Tuesday, January 1, 2013
Lessons :: On achieving my secret resolution, and how I changed (or didn't)
"Birthdays have always been especially hard for me because I've always believed that by this one, okay, now by this one, I'll be my new self, and I never am, and there is a moment when I'm alone at my own party, in the ladies room or in the kitchen, where I am blinded by a flash of sadness for what I will drag into the next year, poisoning it and weighing it down. And then I dredge up the hope again and tell myself that this is the year, this one. By my next birthday, it will be different. That's what I say every year, and every year I believe it, and every year it is a lie." -Shauna Niequist, Cold Tangerines
I've always thought of a new year like a birthday.
I'd begin it a little older, a little wiser. Better, hopefully. Full of new dreams and ideas. I'd create a goal, or a whole list of them. And 2012 was no different. I made a list, and by the end of the year, half of it was crossed off. But there was one last thing I hadn't included, a secret pact I made with myself, goal number thirteen. I promised myself that 2012 would be the year I don't fall in love. For someone that falls in love with everyone she meets, this was a daunting task.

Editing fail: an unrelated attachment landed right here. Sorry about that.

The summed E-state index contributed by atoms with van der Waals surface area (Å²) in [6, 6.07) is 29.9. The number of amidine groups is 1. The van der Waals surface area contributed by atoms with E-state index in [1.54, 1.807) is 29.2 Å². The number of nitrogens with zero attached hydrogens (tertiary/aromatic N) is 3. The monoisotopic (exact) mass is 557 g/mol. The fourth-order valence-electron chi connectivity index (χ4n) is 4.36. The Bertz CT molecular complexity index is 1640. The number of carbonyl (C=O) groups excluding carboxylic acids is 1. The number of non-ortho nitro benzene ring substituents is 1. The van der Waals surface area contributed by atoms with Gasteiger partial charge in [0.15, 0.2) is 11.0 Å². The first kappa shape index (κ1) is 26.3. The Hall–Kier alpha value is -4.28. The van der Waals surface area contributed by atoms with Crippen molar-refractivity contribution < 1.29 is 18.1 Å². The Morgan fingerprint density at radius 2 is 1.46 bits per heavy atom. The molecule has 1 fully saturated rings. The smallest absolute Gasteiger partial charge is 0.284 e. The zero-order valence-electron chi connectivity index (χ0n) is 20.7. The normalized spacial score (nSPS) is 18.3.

I was happy to leave 2011 behind. It was the year I quit my job and worked part-time for six months, forcing myself into the aftermath of debt. It was the year I broke up with my long-term, live-in boyfriend, forcing myself into the aftermath of mourning. I knew I asked for these hardships, but I knew that my decisions were for the best. I just needed to wait. And wait. And wait.
I slept through midnight on New Year's Eve. I was supposed to be at a sleepover with three of my best girlfriends, but I suppose the exhaustion of the year was more extreme than I realized. And, after that, I always wondered what I'd missed. Because after that, things were different. Two of the girls began to fade away and fall out of my life, and I kept trying to make plans with them, and they kept saying they were busy, but then I'd see their tweets about getting lunch and doing yoga together, and when I asked what was wrong they would avoid the conversation. And when I went through a traumatic experience on my birthday that resulted in PTSD and months of therapy, one of the girls told me I was being too negative, and the other dropped off a case of beer I'd left at her house months before, and I never heard from them again.
Clearly, 2012 did not begin well.